Although he sometimes mocked the "Anglomania" of Parisian high society, Marcel Proust owed a huge debt to English literature. This, after all, was a writer who had abandoned his own fiction to spend the half-decade after 1900 on a quixotic project to translate the works of Victorian prophet-critic John Ruskin into French. He undertook what he called this "voluntary servitude" along with his beloved mother (whose English was actually better than her son's) and his Manchester-born friend, Marie Nordlinger.
Today sees the centenary of the publication – on 14 November 1913 – of Swann's Way. It was the first fruit of Proust's snail's-pace return to fiction and the opening volume of the seven books, and 4,000-plus pages, that make up In Search of Lost Time. At this anniversary season, Proust the literary anglophile would surely have been thrilled with the novel that has dominated British bestseller lists over recent weeks.
That book is Robert Harris's An Officer and a Spy. Harris presents his fictional reconstruction of the Dreyfus Affair and its seismic consequences for French society through the voice of Colonel Georges Picquart – Proust's very own hero. Proust so admired Picquart that he compared the whistle-blowing intelligence officer – who revealed the forgeries, lies and cover-ups that had wrongly convicted Captain Alfred Dreyfus of treason – to Socrates. His unfinished novel Jean Santeuil has Picquart at its heart, not only the upright soldier who exposed the anti-Semitic stitch-up at the top of France's High Command but the ideal type of human being, a "poet and philosopher" who proved that conscience could change the world.
To mark the centenary of Swann's Way, much will be written about Proust as a peerlessly original stylist whose minutely calibrated observations of sensations and emotions, memory and time, changed the course of global fiction. All true, even though Proust insisted that the exquisite artifice of his slo-mo, close-up prose reflected a whole philosophy of involuntary memory rather than just overwrought nostalgia. Given that pure aesthetes – then and now – routinely claim Proust as their own, the anniversary should perhaps allow the spotlight to shift.
In many ways, the Dreyfus Affair lends In Search of Lost Time its moral spine. For Proust the Dreyfusard, who organised a petition in support of the tormented prisoner on Devil's Island and avidly attended the 1898 trial of Émile Zola for criminal libel after he published his famous denunciation "J'Accuse", attitudes to Dreyfus not only split the social milieu he depicts down the middle. They test and define the mettle of his main characters. To the Proust scholar Malcolm Bowie, the case gave Proust his "great experimental laboratory". It runs like a live wire through those seven volumes.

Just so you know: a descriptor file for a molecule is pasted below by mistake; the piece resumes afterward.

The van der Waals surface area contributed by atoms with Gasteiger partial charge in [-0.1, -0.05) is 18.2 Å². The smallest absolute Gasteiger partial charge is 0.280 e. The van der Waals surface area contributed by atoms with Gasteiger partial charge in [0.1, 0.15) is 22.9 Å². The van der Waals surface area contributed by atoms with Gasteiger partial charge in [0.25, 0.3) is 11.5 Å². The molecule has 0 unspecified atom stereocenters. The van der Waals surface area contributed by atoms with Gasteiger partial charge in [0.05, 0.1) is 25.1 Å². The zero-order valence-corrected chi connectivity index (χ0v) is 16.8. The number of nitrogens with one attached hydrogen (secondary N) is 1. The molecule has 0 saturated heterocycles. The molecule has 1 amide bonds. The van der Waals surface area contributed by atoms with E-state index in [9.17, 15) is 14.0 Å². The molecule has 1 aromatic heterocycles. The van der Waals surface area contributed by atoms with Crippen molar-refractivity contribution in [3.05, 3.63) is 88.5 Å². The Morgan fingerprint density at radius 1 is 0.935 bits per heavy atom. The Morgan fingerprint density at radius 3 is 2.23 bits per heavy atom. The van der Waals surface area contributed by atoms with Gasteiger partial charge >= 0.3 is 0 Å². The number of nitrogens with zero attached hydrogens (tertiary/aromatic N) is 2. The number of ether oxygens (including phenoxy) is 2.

Even close to the end, in Time Regained, a memorable passage explores the ways in which heretical minority views – such as speaking up for Jewish "traitor" Dreyfus – in hindsight become what every respectable person has always believed. "It was no longer 'shocking' [in English, in the original] and that was all that mattered. People hardly remembered that it had once been thought so".
So Proust, who saw his own brave backing for an unpopular cause evolve into conventional wisdom, would have been delighted to see Colonel Picquart's exemplary courage hailed in a modern British bestseller. Mind you, in late 1913, the wealthy but spendthrift invalid and semi-recluse of 102 Boulevard Haussmann was still something of a lost cause himself. Look at the unproductive 42-year-old's career record to date: one elegant but slight volume of sketches (Pleasures and Days); those obsessional versions of Ruskin; the abandoned Jean Santeuil; the as-yet unpublished critical essays that became Contre Sainte-Beuve. Unsurprisingly, the Paris publishers who in 1912 learned that this artistically-inclined socialite and dilettante hoped to publish a gigantic novel, apparently about the grand but narrow circles in which he had moved, did not all rush at once.
By the end of 1912, Proust still had hopes of two publishing houses, although he was reconciled to paying the printing costs himself: Fasquelle, and Gaston Gallimard's cutting-edge Nouvelle Revue Française. In turn, both disappointed him. Fasquelle gave Swann's Way to a reader, the hack writer Jacques Normand. But Proust had gently mocked him in Pleasures and Days. The result – a scathingly dismissive refusal – was all too predictable. Even more hurtful, the eminent André Gide at NRF merely skimmed Swann's Way before turning it down.
For most of 1913, Proust engaged in a tortuous pas de deux with yet another publisher, Bernard Grasset. After an elaborate to-and-fro of his labyrinthine galley-proofs, Swann's Way at last appeared on 14 November in an edition of 1,750 copies (for which Proust paid more than 1,000 francs). A familiar kind of literary myth would suggest that, after a difficult birth, such a groundbreaking work must sink without trace. On the contrary.
The week before publication, Proust had cannily given interviews to sympathetic journalists from his cork-lined bedroom. Even then, one of them called the book "a masterpiece". Jean Cocteau, far from alone, would also hail a "masterpiece". By the end of the year around 20 pieces, mostly favourable, had greeted Swann's Way – including praise from The Times Literary Supplement in London. Over the ensuing century that acclaim has never faded. But Grasset, the long-suffering publisher, failed to join the chorus. "It's unreadable," he told a friend. "The author paid the publishing costs."